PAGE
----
That fine looks to be the first of multiple record-breaking fines as “Sources expect the Android fine to be substantially higher than the shopping penalty.”

That fine was well deserved:

Quoting internal Google documents and emails, the report shows that the company created a list of rival comparison shopping sites that it would artificially lower in the general search results, even though tests showed that Google users’liked the quality of the [rival] sites’ and gave negative feedback on the proposed changes. Google reworked its search algorithm at least four times, the documents show, and altered its established rating criteria before the proposed changes received’slightly positive’ user feedback. … Google’s displayed prices for everyday products, such as watches, anti-wrinkle cream and wireless routers, were roughly 50 percent higher – sometimes more – than those on rival sites. A subsequent study by a consumer protection group found similar results. A study by the Financial Times also documented the higher prices.

Nonetheless, Google is appealing it. The ease with which Google quickly crafted a response was telling.

The competitors who were slaughtered by monopolistic bundling won’t recover‘The damage has been done. The industry is on its knees, and this is not going to put it back,’ said Mr. Stables, who has decided to participate in Google’s new auctions despite misgivings.’I'm sort of shocked that they’ve come out with this,’ he added.

Google claims they’ll be running their EU shopping ads as a separate company with positive profit margins & that advertisers won’t be bidding against themselves if they are on multiple platforms. Anyone who believes that stuff hasn’t dropped a few thousand dollars on a Flash-only website after AdWords turned on Enhanced campaigns against their wishes – charging the advertisers dollars per click to send users to a blank page which would not load.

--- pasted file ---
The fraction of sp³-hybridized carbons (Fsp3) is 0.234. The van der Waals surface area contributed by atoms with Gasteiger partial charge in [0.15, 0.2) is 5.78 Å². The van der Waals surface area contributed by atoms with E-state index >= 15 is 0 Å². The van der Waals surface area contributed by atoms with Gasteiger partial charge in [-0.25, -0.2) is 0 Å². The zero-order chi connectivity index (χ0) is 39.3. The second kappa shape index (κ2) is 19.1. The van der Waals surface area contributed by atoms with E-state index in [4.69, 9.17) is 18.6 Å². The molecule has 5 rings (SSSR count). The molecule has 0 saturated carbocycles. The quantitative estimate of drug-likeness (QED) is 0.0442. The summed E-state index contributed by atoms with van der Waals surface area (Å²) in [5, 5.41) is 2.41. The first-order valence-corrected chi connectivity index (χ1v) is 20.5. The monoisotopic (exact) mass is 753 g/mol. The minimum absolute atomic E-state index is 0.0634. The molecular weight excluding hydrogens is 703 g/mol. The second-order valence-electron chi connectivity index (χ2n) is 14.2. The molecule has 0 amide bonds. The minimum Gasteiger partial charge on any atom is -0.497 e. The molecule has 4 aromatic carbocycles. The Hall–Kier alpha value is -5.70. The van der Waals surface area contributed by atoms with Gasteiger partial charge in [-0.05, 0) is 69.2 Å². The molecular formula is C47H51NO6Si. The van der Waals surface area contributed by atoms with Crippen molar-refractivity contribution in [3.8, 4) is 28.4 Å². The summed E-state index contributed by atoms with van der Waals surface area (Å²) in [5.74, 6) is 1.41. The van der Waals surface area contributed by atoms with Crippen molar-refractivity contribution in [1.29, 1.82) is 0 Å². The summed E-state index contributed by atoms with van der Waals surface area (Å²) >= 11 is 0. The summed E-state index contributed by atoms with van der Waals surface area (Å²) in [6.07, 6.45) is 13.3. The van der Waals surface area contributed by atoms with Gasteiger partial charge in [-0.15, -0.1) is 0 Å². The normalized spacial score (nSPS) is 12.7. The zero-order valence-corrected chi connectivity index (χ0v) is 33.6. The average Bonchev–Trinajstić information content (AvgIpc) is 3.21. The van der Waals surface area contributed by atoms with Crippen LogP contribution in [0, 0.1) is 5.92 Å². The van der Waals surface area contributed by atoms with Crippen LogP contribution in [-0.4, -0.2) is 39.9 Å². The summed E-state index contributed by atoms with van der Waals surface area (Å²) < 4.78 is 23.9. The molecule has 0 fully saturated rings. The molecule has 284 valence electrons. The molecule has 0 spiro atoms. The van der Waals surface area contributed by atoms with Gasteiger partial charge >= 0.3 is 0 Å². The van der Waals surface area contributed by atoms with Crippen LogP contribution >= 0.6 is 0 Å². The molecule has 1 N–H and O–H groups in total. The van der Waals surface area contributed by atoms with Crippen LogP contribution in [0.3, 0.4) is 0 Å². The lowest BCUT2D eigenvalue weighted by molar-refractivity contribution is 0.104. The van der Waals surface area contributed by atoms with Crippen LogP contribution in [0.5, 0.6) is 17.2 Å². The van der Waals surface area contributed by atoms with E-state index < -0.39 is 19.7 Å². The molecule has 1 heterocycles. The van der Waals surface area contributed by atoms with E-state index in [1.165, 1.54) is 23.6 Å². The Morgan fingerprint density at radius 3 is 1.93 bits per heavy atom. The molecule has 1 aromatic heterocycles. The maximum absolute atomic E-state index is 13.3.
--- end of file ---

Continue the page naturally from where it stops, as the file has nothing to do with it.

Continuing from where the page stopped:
Hell may freeze over, causing the FTC to look into Google’s Android bundling similarly to how Microsoft’s OS bundling was looked at.

If hell doesn’t freeze over, it is likely because Google further ramped up their lobbying efforts, donating to political organizations they claim to be ideologically opposed to.

The Fight Against Rising (& Declining) Nationalism

As a global corporation above & beyond borders, Google has long been against nationalism. Eric Schmidt’s Hillary Clinton once wrote: “My dream is a hemispheric common market, with open trade and open borders, some time in the future with energy that is as green and sustainable as we can get it, powering growth and opportunity for every person in the hemisphere.”

Apparently Google flacks did not get that memo (or they got the new memo about Eric Schmidt’s Donald Trump), because they were quick to denounce the European Commission’s move as anti-American:

We are writing to express our deep concerns about the European Union’s aggressive and heavy-handed antitrust enforcement action against American companies. It has become increasingly clear that, rather than being grounded in a transparent legal framework, these various investigations and complaints are being driven by politics and protectionist policies that harm open-competition practices, consumers, and unfairly target American companies,.

The above nonsense was in spite of Yelp carrying a heavy load.

Yelp celebrated the victory: “Google has been found guilty of engaging in illegal conduct with the aim of promoting its vertical search services. Although the decision addresses comparison shopping services, the European Commission has also recognized that the same illegal behavior applies to other verticals, including local search.”

The EU is also looking for an expert to monitor Google’s algorithm. It certainly isn’t hard to find areas where the home team wins.